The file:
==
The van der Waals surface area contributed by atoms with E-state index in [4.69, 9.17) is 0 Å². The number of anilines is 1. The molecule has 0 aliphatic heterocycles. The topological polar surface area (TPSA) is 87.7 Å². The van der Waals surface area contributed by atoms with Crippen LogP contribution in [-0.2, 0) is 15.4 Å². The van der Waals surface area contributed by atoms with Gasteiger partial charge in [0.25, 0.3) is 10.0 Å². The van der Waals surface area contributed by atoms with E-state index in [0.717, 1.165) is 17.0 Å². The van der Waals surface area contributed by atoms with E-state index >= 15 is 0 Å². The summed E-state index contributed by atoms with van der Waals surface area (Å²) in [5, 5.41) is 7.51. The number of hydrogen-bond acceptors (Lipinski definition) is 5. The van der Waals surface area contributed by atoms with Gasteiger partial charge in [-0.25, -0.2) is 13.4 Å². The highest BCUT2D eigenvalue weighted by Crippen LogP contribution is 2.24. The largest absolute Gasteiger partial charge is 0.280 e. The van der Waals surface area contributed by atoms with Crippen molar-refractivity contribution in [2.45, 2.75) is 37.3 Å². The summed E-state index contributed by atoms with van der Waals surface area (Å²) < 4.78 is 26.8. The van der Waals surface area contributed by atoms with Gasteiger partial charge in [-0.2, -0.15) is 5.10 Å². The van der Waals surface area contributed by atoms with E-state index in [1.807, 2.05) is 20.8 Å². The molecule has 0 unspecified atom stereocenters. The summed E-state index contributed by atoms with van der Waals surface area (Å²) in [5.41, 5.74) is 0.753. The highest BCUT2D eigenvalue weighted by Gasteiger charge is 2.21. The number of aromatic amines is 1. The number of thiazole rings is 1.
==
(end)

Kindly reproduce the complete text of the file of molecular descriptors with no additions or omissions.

The van der Waals surface area contributed by atoms with E-state index in [4.69, 9.17) is 0 Å². The number of anilines is 1. The molecule has 0 aliphatic heterocycles. The topological polar surface area (TPSA) is 87.7 Å². The van der Waals surface area contributed by atoms with Crippen LogP contribution in [-0.2, 0) is 15.4 Å². The van der Waals surface area contributed by atoms with Gasteiger partial charge in [0.25, 0.3) is 10.0 Å². The van der Waals surface area contributed by atoms with E-state index in [0.717, 1.165) is 17.0 Å². The van der Waals surface area contributed by atoms with E-state index >= 15 is 0 Å². The summed E-state index contributed by atoms with van der Waals surface area (Å²) in [5, 5.41) is 7.51. The number of hydrogen-bond acceptors (Lipinski definition) is 5. The van der Waals surface area contributed by atoms with Gasteiger partial charge in [-0.25, -0.2) is 13.4 Å². The highest BCUT2D eigenvalue weighted by Crippen LogP contribution is 2.24. The largest absolute Gasteiger partial charge is 0.280 e. The van der Waals surface area contributed by atoms with Crippen molar-refractivity contribution in [2.45, 2.75) is 37.3 Å². The summed E-state index contributed by atoms with van der Waals surface area (Å²) < 4.78 is 26.8. The van der Waals surface area contributed by atoms with Gasteiger partial charge in [-0.2, -0.15) is 5.10 Å². The van der Waals surface area contributed by atoms with E-state index in [1.807, 2.05) is 20.8 Å². The molecule has 0 unspecified atom stereocenters. The summed E-state index contributed by atoms with van der Waals surface area (Å²) in [5.41, 5.74) is 0.753. The highest BCUT2D eigenvalue weighted by Gasteiger charge is 2.21. The number of aromatic amines is 1. The number of thiazole rings is 1.